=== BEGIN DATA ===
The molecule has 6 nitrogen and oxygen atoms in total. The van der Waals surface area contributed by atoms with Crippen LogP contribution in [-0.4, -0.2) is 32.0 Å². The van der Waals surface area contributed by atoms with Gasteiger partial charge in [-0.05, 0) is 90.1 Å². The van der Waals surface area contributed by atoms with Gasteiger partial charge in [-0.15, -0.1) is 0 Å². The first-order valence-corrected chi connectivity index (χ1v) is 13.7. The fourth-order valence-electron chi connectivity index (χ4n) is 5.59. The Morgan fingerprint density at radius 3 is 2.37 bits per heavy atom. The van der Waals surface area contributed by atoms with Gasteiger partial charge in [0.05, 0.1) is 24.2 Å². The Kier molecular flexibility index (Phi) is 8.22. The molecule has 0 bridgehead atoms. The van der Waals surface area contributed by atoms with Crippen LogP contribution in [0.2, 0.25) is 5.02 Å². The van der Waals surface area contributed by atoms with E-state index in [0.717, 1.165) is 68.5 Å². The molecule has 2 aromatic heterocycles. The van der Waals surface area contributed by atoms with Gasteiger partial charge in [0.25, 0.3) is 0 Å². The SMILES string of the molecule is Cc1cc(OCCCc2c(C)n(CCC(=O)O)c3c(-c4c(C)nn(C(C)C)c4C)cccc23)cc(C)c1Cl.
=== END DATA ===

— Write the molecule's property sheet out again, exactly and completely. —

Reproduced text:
The molecule has 6 nitrogen and oxygen atoms in total. The van der Waals surface area contributed by atoms with Crippen LogP contribution in [-0.4, -0.2) is 32.0 Å². The van der Waals surface area contributed by atoms with Gasteiger partial charge in [-0.05, 0) is 90.1 Å². The van der Waals surface area contributed by atoms with Gasteiger partial charge in [-0.15, -0.1) is 0 Å². The first-order valence-corrected chi connectivity index (χ1v) is 13.7. The fourth-order valence-electron chi connectivity index (χ4n) is 5.59. The Morgan fingerprint density at radius 3 is 2.37 bits per heavy atom. The van der Waals surface area contributed by atoms with Gasteiger partial charge in [0.05, 0.1) is 24.2 Å². The Kier molecular flexibility index (Phi) is 8.22. The molecule has 0 bridgehead atoms. The van der Waals surface area contributed by atoms with Crippen LogP contribution in [0.2, 0.25) is 5.02 Å². The van der Waals surface area contributed by atoms with E-state index in [0.717, 1.165) is 68.5 Å². The molecule has 2 aromatic heterocycles. The van der Waals surface area contributed by atoms with Gasteiger partial charge in [0.25, 0.3) is 0 Å². The SMILES string of the molecule is Cc1cc(OCCCc2c(C)n(CCC(=O)O)c3c(-c4c(C)nn(C(C)C)c4C)cccc23)cc(C)c1Cl.